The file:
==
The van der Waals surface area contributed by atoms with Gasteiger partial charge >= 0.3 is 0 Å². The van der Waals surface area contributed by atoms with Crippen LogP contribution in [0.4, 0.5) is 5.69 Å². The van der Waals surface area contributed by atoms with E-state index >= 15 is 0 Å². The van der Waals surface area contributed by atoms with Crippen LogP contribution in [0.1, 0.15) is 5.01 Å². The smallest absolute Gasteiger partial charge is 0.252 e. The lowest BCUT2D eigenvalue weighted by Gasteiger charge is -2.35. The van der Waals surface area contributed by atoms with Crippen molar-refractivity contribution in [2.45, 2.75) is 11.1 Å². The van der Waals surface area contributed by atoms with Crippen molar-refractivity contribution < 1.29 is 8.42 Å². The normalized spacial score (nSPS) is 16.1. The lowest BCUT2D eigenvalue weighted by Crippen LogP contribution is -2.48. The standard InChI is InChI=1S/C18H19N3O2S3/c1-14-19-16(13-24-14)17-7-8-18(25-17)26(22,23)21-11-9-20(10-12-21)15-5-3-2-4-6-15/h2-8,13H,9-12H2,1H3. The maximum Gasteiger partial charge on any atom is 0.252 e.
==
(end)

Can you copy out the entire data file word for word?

The van der Waals surface area contributed by atoms with Gasteiger partial charge >= 0.3 is 0 Å². The van der Waals surface area contributed by atoms with Crippen LogP contribution in [0.4, 0.5) is 5.69 Å². The van der Waals surface area contributed by atoms with E-state index >= 15 is 0 Å². The van der Waals surface area contributed by atoms with Crippen LogP contribution in [0.1, 0.15) is 5.01 Å². The smallest absolute Gasteiger partial charge is 0.252 e. The lowest BCUT2D eigenvalue weighted by Gasteiger charge is -2.35. The van der Waals surface area contributed by atoms with Crippen molar-refractivity contribution in [2.45, 2.75) is 11.1 Å². The van der Waals surface area contributed by atoms with Crippen molar-refractivity contribution < 1.29 is 8.42 Å². The normalized spacial score (nSPS) is 16.1. The lowest BCUT2D eigenvalue weighted by Crippen LogP contribution is -2.48. The standard InChI is InChI=1S/C18H19N3O2S3/c1-14-19-16(13-24-14)17-7-8-18(25-17)26(22,23)21-11-9-20(10-12-21)15-5-3-2-4-6-15/h2-8,13H,9-12H2,1H3. The maximum Gasteiger partial charge on any atom is 0.252 e.